It’s at this stage of a technology’s evolution that some kind of “open” standard is formed around it. We’ve seen it with open source operating systems, cloud service platforms, and most recently with the big data industry. One or more various coalitions were likely to form around some variants of containerization standards, and if there were more than one, they’d be fighting with one another over who would be the most “open.” The question at DockerCon 2015 Monday was, to what extent would an open container coalition be truly inclusive — in other words, open to the idea of being open?
If you think about it, Docker Inc. could very well have declared itself the dominant player in containers, and forged a kind of industry consensus coalition that placed it in direct competition against appc, an alternate standard put forth just a few months back under the stewardship of CoreOS. It already had Microsoft behind it, and was likely to formalize the support of VMware. Capture IBM and Amazon, and Docker would have the market sewn up.
At Monday’s DockerCon 2015 keynote in San Francisco, Docker CTO Solomon Hykes warmed many hearts by shaking hands with CoreOS CEO Alex Polvi in front of a few thousand attendees. It was a sign that both executives had come to the realization that an open spat over the organization of what was supposed to be a simple format, would do more damage to both brands.
Their handshake marked the unofficial, but very noticeable, launch of the Open Container Foundation.
“There’s one thing in particular that I really don’t like: It’s to argue for no reason over details like the size and shape of the box,” said Hykes, prior to inviting Polvi. “In the industry, we call it ‘standard wars.’ ‘Standard wars’ are an ugly, terrible thing. They’re both terrible and boring at the same time, if that’s possible. Our industry has been through standard wars before, and I think for a little while, it wasn’t clear to many of us if that was going to happen for us, even to this moment. I decided I’m happy, because I can tell you it’s clear that it’s not going to happen.”
Hykes and Polvi did not agree to unify their formats. Yet their handshake represented a mutual desire to jointly partake in strengthening the foundation of the industry in which they’ll compete.
However, the pact represented by that handshake did not come without a certain exchange of intellectual property. A few moments earlier, Hykes had introduced the audience to something that genuinely astonished them: a project to produce a universal runtime for containers, enabling their construction or “plumbing,” as the CTO put it, to be accessible through a common language.
Its name will be runC, with a lower-case “r” and a capital “C” at the end, just to throw off editors everywhere. “It’s basically all the code we ever wrote to manage OS containers, separated into a small, lightweight tool … It’s basically everything you need to run containers on a low-level system, and nothing else.”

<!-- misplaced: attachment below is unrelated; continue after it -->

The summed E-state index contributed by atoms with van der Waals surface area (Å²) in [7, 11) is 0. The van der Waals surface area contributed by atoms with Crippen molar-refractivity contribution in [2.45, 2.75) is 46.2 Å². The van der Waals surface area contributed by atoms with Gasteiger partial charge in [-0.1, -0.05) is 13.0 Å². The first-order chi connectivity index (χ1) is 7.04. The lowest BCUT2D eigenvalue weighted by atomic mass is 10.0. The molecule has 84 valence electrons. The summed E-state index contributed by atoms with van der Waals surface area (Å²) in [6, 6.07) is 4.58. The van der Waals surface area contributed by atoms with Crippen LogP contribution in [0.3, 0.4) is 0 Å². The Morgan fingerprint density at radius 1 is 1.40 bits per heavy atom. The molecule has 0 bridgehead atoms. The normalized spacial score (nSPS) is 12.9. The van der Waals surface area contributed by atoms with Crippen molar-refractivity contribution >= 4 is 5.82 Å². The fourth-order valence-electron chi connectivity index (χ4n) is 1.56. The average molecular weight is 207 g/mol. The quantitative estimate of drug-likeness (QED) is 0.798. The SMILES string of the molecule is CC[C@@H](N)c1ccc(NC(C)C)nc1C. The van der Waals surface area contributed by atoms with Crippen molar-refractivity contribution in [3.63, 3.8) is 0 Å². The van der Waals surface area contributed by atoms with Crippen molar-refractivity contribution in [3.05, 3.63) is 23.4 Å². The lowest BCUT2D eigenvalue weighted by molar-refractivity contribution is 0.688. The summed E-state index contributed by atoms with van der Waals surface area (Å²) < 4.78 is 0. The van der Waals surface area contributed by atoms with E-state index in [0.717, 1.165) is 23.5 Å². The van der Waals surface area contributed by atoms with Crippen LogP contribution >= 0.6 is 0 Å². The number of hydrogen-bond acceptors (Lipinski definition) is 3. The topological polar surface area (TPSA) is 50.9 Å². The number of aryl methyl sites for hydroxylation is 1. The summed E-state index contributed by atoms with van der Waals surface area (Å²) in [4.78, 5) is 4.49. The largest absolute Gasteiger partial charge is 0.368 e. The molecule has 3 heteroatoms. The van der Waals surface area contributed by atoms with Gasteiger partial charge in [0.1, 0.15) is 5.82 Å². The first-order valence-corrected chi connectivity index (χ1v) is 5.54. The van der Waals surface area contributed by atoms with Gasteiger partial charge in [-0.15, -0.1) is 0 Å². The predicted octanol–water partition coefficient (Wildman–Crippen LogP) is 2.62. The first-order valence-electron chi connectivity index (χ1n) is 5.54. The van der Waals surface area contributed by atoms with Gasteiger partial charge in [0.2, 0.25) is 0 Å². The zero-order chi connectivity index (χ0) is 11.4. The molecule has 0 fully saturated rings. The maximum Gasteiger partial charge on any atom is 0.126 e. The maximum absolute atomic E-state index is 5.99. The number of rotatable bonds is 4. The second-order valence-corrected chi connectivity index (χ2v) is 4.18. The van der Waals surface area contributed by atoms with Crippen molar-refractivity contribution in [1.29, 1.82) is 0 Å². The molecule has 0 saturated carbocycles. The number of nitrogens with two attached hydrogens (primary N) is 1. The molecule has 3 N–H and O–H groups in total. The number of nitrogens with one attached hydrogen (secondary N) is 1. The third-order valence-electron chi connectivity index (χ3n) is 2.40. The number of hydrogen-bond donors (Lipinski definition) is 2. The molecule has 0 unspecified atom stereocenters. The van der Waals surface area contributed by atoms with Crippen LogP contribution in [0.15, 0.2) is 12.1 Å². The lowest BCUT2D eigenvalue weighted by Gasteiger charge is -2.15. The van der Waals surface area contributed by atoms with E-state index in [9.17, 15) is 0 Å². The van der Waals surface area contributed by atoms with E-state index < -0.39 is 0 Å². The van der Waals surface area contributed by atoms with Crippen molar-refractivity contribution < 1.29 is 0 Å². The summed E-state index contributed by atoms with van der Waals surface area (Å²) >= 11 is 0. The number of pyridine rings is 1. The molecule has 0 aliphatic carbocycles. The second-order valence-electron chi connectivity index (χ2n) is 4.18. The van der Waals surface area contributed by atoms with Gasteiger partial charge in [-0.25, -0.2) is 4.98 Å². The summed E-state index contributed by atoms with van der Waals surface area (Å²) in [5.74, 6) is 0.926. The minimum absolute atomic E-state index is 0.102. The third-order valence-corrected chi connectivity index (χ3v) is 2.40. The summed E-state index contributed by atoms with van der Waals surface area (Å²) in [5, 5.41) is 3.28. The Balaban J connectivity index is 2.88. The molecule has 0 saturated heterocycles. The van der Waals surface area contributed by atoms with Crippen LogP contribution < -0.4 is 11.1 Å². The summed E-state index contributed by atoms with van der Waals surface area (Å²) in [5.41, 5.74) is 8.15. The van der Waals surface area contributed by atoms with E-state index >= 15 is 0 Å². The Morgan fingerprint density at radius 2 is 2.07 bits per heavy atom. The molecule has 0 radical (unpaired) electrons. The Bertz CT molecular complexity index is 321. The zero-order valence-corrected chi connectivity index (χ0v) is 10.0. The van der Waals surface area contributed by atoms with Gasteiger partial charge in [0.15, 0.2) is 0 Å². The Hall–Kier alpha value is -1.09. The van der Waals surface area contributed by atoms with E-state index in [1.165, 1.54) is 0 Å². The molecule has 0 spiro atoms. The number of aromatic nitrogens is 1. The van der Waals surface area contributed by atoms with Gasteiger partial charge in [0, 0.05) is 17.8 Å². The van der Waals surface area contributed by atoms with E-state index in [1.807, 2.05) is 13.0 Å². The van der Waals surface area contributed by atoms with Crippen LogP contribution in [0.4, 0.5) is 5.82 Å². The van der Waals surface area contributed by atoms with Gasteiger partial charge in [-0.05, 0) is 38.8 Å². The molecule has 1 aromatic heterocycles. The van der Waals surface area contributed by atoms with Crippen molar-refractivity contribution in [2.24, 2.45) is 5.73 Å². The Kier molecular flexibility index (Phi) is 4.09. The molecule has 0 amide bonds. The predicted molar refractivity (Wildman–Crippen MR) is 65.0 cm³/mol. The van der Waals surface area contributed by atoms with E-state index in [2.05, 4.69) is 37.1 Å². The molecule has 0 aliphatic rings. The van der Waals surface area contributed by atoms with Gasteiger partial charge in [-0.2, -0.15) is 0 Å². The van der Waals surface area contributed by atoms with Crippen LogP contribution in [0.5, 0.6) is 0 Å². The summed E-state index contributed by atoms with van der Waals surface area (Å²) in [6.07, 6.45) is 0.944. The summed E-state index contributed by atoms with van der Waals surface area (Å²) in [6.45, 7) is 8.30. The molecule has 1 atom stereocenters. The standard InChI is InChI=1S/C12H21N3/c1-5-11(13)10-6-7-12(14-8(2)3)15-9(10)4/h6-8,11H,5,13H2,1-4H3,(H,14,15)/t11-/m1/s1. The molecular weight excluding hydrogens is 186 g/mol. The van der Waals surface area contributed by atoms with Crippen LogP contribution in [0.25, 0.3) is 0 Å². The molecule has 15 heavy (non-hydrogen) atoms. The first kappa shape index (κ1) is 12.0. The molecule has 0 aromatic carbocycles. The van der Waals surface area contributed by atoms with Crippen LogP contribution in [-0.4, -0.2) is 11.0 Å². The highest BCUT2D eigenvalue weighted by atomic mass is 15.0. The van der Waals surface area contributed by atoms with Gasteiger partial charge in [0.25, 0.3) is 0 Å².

RunC’s purpose, according to this blog post Monday, is to make the code used by containers to access system services, accessible to outside communication. Chipmakers Intel, IBM, Qualcomm, and ARM are said to be contributing to this new tool, along with Microsoft, although none of these companies sent representatives to appear on-stage Monday. (Microsoft is scheduled to make a presentation to DockerCon on Tuesday.)
Hykes said Docker has already contributed runC to the Linux Foundation, in a surprise move that shows that the most vocal open source advocates can keep secrets when they need to. But the move may be brilliant on Docker’s part for another reason: Just by virtue of the way it was done, complete with a handshake with CoreOS’ CEO, Docker Inc. ensured that one of the key components of the baseline of the Open Container Project [insert inappropriate RoboCop reference here] will be a manageability platform that strongly adheres to Docker’s architecture.
This way, an appc alliance with CoreOS’ strongest backer, Google, would not be able to produce a better Kubernetes, let’s say, than a version that supported primarily or solely Docker. Now, Docker Inc. gets credit for being the peacemaker, getting its moment of glory with CoreOS, while at the same time imbuing the embryonic Open Container Project which a colossal chunk of Docker DNA.
“Our experience developing App Container will play a critical role as we begin collaboration on the OCP specification,” wrote Alex Polvi in a blog post for CoreOS Monday. “We anticipate that much of App Container will be directly integrated into the OCP specification, with tweaks being made to provide greater compatibility with the existing Docker ecosystem. The end goal is to converge on a single unified specification of a standard container format, and the success of OCP will mean the major goals of App Container are satisfied.”
Polvi went on to say that appc’s Brandon Philips and Vincent Batts will be signed on as charter maintainers of OCP. But he closed that paragraph by calling the transition from appc to OCP a “smooth migration.” “Today rkt is a leading implementation of appc,” wrote Polvi, “and we plan on it becoming a leading implementation of OCP.”
There was no white flag from CoreOS on Monday, but some degree of its product identity was indeed surrendered. While we had expected the industry to come together on a baseline set of principles for all container formats to follow going forward, it would appear as though Docker Inc. played a commanding role in specifying how high that baseline could be set. Otherwise, runC could not have happened.
CoreOS and Docker are sponsors of The New Stack.